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Peace Sign correction

March 16, 2009

It’s been there for years, a circle with a “Y” in it, and the word “Peace” underneath.  Not quite a correctly cricket complete or correct peace sign, but it must have satisfied the original spray-can wielding dimwit who put it there.

Apparently it bothered somebody, though.  A compulsive copy editor, perhaps, who walked by it every day and just… couldn’t… take it anymore!  That’s not a correct peace sign (sound of steel ball rattling in spray can), this is!  (Hissing sound; “Pssssht”  “Psssht” “Psssssssht!”)

Categories: Uncategorized
  1. gruntled atheist
    March 16, 2009 at 08:47 | #1

    Funny!  But would not peace be just as good upside down?

  2. March 16, 2009 at 10:49 | #2

    That would be Australian peace, I guess…

  3. Ray
    March 16, 2009 at 11:09 | #3

    Not quite a correctly cricket peace sign

    Would you mind explaining this phrase, please, for a Brit for whom the word ‘cricket’ conjures up visions of white-clad men on a green field playing that most elegant of games?

  4. March 16, 2009 at 11:57 | #4

    I never thought about it before, but that must be the origin of the phrase.  Since Cricket is a game of elegance and propriety, then “not Cricket” means not according to the rules, up to snuff, according to Hoyle, etc.

    My head must be a thicket of unexamined phrases and words…

  5. Ray
    March 16, 2009 at 12:36 | #5

    I suppose it’s close, but in fact “not cricket” means that something is unfair as opposed to being incorrect.

    In any case, thank you for the explanation. I am always fascinated by such sayings, and had never seen that particular usage before.

  6. March 18, 2009 at 20:46 | #6

    I’ve never seen that usage either.  I think DoF has picked up the idiom but misunderstood its usage. ‘Not Cricket’ means ‘Unsporting’, dishonest or caddish.  Unfortunately much of how modern Cricketers act is Not Cricket.

    The peace sign that way up is a Viking rune. Runes doubled as letters and magic symbols- this one (I forget it’s name, but means Elk) is a symbol of strength and defence.  Reversed it is a sign of weakness and vunerability- possibly not what the Peace movement wanted to symbolise.

  7. March 18, 2009 at 22:12 | #7

    I never know what a post is really about when I hit “Publish”. 

    Having read many books by Arthur Clarke, Richard Dawkins, Nevil Shute, and C.S. Lewis, I can certainly claim to be familiar with its ordinary usage.  Which gives me less excuse to have used the less common (but still extant) usage as “not up to standard”. 

    I’ll try to misuse an American expression next week.  Oh, what am I saying?  I never have to try; it just comes naturally.

  8. March 20, 2009 at 07:28 | #8

    This is how language evolves, dear.  You’re just helping it along.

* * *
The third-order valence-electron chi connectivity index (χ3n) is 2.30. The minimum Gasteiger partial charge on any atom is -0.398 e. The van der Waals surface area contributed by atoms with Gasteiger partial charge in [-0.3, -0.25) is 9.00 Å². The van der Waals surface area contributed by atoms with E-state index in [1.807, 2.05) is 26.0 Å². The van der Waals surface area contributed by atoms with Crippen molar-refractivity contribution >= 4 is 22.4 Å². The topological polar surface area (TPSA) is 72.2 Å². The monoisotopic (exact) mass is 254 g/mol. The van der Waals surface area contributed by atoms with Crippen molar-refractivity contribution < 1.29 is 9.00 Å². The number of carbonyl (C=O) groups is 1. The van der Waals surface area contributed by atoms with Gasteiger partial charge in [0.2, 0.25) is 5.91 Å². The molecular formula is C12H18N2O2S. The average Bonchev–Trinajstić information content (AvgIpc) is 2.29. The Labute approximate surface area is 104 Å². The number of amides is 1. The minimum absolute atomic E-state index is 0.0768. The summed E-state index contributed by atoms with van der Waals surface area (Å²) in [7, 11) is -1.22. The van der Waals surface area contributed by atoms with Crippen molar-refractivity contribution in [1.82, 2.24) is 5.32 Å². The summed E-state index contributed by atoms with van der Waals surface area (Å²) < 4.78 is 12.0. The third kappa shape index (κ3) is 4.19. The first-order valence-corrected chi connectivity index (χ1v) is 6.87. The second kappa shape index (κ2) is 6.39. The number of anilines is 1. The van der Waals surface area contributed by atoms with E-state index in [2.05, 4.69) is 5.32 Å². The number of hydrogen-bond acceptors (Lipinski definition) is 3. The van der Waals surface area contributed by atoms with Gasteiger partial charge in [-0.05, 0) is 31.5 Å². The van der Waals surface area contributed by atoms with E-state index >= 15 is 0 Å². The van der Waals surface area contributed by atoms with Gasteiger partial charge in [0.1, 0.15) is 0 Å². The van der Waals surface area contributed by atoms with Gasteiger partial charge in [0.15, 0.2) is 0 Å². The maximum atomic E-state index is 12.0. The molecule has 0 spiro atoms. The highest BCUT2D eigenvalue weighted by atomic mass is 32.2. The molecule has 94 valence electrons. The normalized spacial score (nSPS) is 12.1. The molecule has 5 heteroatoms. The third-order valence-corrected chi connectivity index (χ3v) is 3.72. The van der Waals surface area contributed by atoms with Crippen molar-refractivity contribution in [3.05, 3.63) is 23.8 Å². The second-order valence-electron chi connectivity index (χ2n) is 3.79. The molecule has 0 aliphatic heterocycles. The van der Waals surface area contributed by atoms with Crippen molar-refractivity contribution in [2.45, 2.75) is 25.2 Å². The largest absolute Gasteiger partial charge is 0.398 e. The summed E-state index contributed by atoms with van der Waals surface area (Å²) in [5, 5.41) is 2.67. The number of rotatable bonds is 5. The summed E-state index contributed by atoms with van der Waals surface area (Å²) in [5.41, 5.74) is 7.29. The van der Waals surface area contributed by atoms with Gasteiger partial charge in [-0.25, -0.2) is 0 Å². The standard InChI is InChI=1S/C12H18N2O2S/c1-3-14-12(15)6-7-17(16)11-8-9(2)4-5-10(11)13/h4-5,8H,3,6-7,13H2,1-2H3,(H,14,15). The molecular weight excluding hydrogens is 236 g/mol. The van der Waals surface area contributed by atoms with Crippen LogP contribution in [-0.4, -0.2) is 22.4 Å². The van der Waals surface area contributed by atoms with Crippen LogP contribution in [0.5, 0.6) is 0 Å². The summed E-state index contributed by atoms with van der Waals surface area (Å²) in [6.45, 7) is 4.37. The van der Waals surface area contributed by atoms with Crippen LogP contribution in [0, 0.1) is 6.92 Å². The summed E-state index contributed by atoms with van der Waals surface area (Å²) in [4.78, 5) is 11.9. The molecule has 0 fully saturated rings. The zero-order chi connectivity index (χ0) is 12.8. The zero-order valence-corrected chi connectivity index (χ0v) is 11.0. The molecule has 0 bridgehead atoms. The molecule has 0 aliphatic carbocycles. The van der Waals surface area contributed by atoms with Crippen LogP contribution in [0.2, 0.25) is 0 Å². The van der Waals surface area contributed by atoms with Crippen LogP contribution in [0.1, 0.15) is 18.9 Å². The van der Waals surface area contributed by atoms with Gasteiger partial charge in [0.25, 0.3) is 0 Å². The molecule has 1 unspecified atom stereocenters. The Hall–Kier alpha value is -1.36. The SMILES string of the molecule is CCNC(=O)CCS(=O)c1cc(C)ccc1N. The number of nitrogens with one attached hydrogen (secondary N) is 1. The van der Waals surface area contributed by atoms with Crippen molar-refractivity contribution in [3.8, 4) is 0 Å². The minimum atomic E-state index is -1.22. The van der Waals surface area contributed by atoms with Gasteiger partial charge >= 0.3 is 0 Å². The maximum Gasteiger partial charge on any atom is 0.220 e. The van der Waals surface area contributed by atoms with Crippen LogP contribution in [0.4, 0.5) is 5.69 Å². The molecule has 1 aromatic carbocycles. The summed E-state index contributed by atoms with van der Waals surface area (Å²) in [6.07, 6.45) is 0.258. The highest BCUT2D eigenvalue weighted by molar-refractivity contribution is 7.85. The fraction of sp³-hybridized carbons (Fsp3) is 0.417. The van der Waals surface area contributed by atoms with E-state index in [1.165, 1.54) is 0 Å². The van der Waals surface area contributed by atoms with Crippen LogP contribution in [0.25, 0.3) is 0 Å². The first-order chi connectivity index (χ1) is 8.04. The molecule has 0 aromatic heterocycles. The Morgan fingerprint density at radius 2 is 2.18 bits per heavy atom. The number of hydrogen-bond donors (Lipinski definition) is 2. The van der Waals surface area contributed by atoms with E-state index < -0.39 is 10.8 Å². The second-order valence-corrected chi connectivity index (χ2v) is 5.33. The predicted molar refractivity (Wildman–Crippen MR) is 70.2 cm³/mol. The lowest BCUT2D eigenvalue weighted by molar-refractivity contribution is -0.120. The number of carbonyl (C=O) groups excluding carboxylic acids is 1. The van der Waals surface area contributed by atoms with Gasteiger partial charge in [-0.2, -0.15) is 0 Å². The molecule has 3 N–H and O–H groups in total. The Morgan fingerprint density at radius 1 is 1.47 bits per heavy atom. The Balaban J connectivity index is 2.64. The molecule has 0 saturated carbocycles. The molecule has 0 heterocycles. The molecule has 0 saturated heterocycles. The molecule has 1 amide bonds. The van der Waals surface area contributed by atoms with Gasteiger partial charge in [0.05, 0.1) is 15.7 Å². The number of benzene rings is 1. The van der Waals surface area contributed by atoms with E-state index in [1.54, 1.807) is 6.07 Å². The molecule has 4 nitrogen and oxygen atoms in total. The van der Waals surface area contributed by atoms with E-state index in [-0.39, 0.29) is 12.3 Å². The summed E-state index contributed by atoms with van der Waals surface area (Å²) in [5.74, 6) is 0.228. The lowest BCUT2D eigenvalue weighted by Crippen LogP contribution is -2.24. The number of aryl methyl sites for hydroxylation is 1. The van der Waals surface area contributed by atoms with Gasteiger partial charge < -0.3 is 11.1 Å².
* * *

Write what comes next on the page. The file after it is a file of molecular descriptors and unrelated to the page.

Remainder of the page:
One of my friends at work has a tendency to say “You’re joking me!” when she really means “You’re kidding me.”  It’s jolting, at first, but after a while you find yourself using it. 

    Of course, one runs the risk of getting spray-painted by the person who corrected that peace sign…

    Oh, and Last Hussar: it’s Elhaz (or possibly Algiz – no, wait, maybe it’s Eolh).  Behold the power of Google!  LOL.  Kept my lazy butt in my chair instead of having to get up and walk a few feet to my bookshelves, that. 

    Back when I was flipping through religions looking for alternatives to Christianity, I got interested in the runes.  Had an interesting experience with Ansuz – Odin’s Mouth.  One o’ those moments when you randomly pick out something and it meshes with what you’d been thinking, and gets you all excited thinking this stuff’s really real – until you learn enough about the human brain to understand the trick.  Not to mention, Odin still hasn’t delivered that important message that was supposed to be forthcoming.  The bastard.

  9. March 20, 2009 at 09:00 | #9

    One of the standing jokes on Futurama is that people say; “I need to axe you a question…”

  10. negativechris
    March 25, 2009 at 12:38 | #10

    I always thought that almost-peace-sign was pretty hilarious.  I wonder if the original author wasn’t entirely sober.  Or maybe the original author knew that when things aren’t quite right, it forces the viewer to engage mentally and they really wanted people to think… I doubt it. 

    Maybe some hippie gave his eight year old kid the spray paint and told him what to write, then he thought “you know, it’s not right, but that’s pretty good for an eight year old”. 

    It was there for a really long time; you’d think the maintenance people would have stripped it off, but maybe they just thought it was funny.

  11. September 28, 2009 at 06:48 | #11

    Sorry…nobody’s going to read this…

    Last Hussar: “Unfortunately much of how modern Cricketers act is Not Cricket.”

    I recommend Mark Steel’s Lecture about W G Grace. He wasn’t exactly a paragon on virtue on the field.

    As to the runes, the ‘upside down peace symbol’ one is the equivalent of a z (or R) in the older runic alphabet and an m in the later one. The right way up it would be an R in the later one.

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